Court of Criminal Appeals of Tennessee, Nashville
Assigned on Briefs August 15, 2017 at Knoxville
from the Criminal Court for Davidson County No. 2009-A-769
Steve R. Dozier, Judge
Aryel Okraku, the Petitioner, was convicted of two counts of
aggravated child neglect and one count of reckless homicide.
He received an effective sentence of sixty years. Trial
counsel did not file a timely motion for new trial or notice
of appeal, and after filing a petition for post-conviction
relief, the Petitioner was granted a delayed direct appeal.
On direct appeal, this court merged the aggravated child
neglect convictions but otherwise affirmed the
Petitioner's convictions. The Petitioner then renewed his
petition for post-conviction relief and alleged that trial
counsel's performance was deficient because he
"neglected to use the strongest piece of impeachment
evidence available to him-evidence that could have
discredited the State's theory that the cocaine ingested
by the victim belonged to [the Petitioner]." After a
thorough review of the facts and applicable case law, we
affirm the post-conviction court's denial of relief.
R. App. P. 3 Appeal as of Right; Judgment of the Criminal
C. Caldwell, Nashville, Tennessee, for the appellant, Kwaku
Herbert H. Slatery III, Attorney General and Reporter; Andrew
C. Coulam, Assistant Attorney General; Glenn Funk, District
Attorney General; and Jennifer Smith and Tammy Meade,
Assistant District Attorneys General, for the appellee, State
L. Holloway, Jr., J., delivered the opinion of the court, in
which Thomas T. Woodall, P.J., and Camille R. McMullen, J.,
L. HOLLOWAY, JR., JUDGE
Factual and Procedural Background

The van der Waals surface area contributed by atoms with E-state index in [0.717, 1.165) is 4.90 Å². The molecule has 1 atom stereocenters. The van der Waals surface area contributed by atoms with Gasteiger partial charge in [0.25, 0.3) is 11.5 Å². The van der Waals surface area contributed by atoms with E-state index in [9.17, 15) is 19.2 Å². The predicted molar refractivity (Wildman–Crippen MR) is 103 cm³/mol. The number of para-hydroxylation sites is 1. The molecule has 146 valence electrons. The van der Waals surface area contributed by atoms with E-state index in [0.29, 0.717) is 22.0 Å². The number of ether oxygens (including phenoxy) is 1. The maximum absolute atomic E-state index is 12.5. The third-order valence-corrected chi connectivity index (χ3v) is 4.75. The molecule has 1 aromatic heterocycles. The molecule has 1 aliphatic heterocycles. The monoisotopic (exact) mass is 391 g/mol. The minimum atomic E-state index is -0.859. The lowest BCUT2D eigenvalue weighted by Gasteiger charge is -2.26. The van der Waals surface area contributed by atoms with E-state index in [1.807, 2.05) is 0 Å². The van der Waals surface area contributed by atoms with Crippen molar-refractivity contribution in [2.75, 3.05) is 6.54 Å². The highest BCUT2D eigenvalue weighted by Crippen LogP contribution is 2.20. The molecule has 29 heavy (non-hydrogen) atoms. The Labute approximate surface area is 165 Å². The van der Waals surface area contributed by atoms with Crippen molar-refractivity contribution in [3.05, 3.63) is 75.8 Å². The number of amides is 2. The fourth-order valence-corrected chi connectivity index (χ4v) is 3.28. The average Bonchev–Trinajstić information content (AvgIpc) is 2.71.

testimony at trial established that, during the day leading
up to the incident, the victim, who was three years old, was
in the custody of Ms. LaTonya Majors, who did not observe the
victim pick up or ingest anything unusual. State v. Kwaku
Aryel Okraku, No. M2013-01379-CCA-R3-CD, 2014 WL
3805801, at *1 (Tenn. Crim. App. Aug. 1, 2014), perm.
app. denied (Tenn. Dec. 19, 2014).
evening, Ms. Majors returned to her home after being unable
to locate a friend to watch the victim while Ms. Majors
attended her cosmetology class. Id. at *2. The
Petitioner returned to the home "a few minutes"
after she and the victim returned but quickly left and stated
that he was going to his mother's residence. Id.
The victim then began displaying unusual behavior, such as
praying, stating that she saw or was talking to Jesus, and
naming people she knew. Id. When the Petitioner
returned, Ms. Majors brought the victim to him to show him
her unusual behavior. Id. The victim collapsed while
the Petitioner was holding her. Id. Ms. Majors
estimated that "'[p]robably 20 to 30 minutes'
elapsed between the time when she first observed the victim
praying to the time when the victim collapsed in the [the
Petitioner]'s arms" and that "the victim was
back at home for 'about 45 minutes to an hour"
before she collapsed.'" Id. A neighbor
began performing CPR on the victim, and Ms. Majors called
9-1-1. Id. at *3. The paramedic who responded, Mr.
Anthony Bryant, observed that the victim "was seizing
and was just twitching pretty much all over . . . .
[Her][e]xtremities, body, head, eyes were twitching."
direct appeal, this court summarized additional evidence, as
After the victim arrived at Southern Hills Hospital, doctors
were able to start the victim's heart beating again. Mr.
Bryant then transported the victim to Vanderbilt
Children's Hospital after about "20 or 30
minutes." Mr. Bryant agreed that nothing about the
victim's behavior was inconsistent with the victim's
having suffered a cocaine overdose that day.
. . . .
Once the victim arrived at Vanderbilt Children's
Hospital, doctors informed Ms. Majors that the victim was
nearly unresponsive. Ms. Majors then learned on June 13,
2008, that the victim had cocaine in her system and that the